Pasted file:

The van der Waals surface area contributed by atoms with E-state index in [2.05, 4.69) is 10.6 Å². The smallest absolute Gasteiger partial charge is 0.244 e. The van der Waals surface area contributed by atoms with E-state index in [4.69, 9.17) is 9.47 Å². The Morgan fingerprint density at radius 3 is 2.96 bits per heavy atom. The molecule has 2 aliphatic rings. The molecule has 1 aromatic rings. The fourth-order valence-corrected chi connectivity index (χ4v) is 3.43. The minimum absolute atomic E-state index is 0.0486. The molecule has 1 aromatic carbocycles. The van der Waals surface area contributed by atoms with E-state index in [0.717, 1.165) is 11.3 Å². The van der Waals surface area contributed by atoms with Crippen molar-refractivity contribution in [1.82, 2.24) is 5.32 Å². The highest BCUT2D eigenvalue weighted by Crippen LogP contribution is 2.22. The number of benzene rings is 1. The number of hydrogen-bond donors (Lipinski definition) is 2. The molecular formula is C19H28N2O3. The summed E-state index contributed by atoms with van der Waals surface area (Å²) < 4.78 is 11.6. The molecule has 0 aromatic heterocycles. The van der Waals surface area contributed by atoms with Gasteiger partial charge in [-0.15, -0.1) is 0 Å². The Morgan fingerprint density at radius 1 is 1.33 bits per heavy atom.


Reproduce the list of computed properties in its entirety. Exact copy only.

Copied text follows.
The van der Waals surface area contributed by atoms with E-state index in [2.05, 4.69) is 10.6 Å². The smallest absolute Gasteiger partial charge is 0.244 e. The van der Waals surface area contributed by atoms with E-state index in [4.69, 9.17) is 9.47 Å². The Morgan fingerprint density at radius 3 is 2.96 bits per heavy atom. The molecule has 2 aliphatic rings. The molecule has 1 aromatic rings. The fourth-order valence-corrected chi connectivity index (χ4v) is 3.43. The minimum absolute atomic E-state index is 0.0486. The molecule has 1 aromatic carbocycles. The van der Waals surface area contributed by atoms with E-state index in [0.717, 1.165) is 11.3 Å². The van der Waals surface area contributed by atoms with Crippen molar-refractivity contribution in [1.82, 2.24) is 5.32 Å². The highest BCUT2D eigenvalue weighted by Crippen LogP contribution is 2.22. The number of benzene rings is 1. The number of hydrogen-bond donors (Lipinski definition) is 2. The molecular formula is C19H28N2O3. The summed E-state index contributed by atoms with van der Waals surface area (Å²) < 4.78 is 11.6. The molecule has 0 aromatic heterocycles. The van der Waals surface area contributed by atoms with Gasteiger partial charge in [-0.15, -0.1) is 0 Å². The Morgan fingerprint density at radius 1 is 1.33 bits per heavy atom.